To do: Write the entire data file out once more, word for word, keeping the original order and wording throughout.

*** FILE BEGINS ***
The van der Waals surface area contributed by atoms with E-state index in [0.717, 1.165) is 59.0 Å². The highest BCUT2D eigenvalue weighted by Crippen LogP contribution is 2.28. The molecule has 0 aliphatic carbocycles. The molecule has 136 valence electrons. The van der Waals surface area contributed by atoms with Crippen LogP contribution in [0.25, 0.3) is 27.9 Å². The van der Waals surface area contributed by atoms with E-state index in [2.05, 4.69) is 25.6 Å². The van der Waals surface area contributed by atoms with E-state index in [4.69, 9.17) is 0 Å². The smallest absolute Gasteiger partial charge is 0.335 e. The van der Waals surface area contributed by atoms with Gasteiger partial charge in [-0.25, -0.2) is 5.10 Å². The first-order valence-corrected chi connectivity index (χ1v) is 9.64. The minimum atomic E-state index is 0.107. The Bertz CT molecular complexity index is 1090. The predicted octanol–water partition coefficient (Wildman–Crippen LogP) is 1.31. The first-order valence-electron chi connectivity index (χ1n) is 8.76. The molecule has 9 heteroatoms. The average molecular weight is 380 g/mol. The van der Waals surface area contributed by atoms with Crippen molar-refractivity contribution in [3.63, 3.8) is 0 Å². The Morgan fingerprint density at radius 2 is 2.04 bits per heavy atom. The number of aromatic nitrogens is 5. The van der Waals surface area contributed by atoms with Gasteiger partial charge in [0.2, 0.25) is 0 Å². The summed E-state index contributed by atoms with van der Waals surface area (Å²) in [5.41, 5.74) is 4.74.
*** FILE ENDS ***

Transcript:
The van der Waals surface area contributed by atoms with E-state index in [0.717, 1.165) is 59.0 Å². The highest BCUT2D eigenvalue weighted by Crippen LogP contribution is 2.28. The molecule has 0 aliphatic carbocycles. The molecule has 136 valence electrons. The van der Waals surface area contributed by atoms with Crippen LogP contribution in [0.25, 0.3) is 27.9 Å². The van der Waals surface area contributed by atoms with E-state index in [2.05, 4.69) is 25.6 Å². The van der Waals surface area contributed by atoms with E-state index in [4.69, 9.17) is 0 Å². The smallest absolute Gasteiger partial charge is 0.335 e. The van der Waals surface area contributed by atoms with Gasteiger partial charge in [-0.25, -0.2) is 5.10 Å². The first-order valence-corrected chi connectivity index (χ1v) is 9.64. The minimum atomic E-state index is 0.107. The Bertz CT molecular complexity index is 1090. The predicted octanol–water partition coefficient (Wildman–Crippen LogP) is 1.31. The first-order valence-electron chi connectivity index (χ1n) is 8.76. The molecule has 9 heteroatoms. The average molecular weight is 380 g/mol. The van der Waals surface area contributed by atoms with Crippen molar-refractivity contribution in [3.63, 3.8) is 0 Å². The Morgan fingerprint density at radius 2 is 2.04 bits per heavy atom. The number of aromatic nitrogens is 5. The van der Waals surface area contributed by atoms with Gasteiger partial charge in [0.2, 0.25) is 0 Å². The summed E-state index contributed by atoms with van der Waals surface area (Å²) in [5.41, 5.74) is 4.74.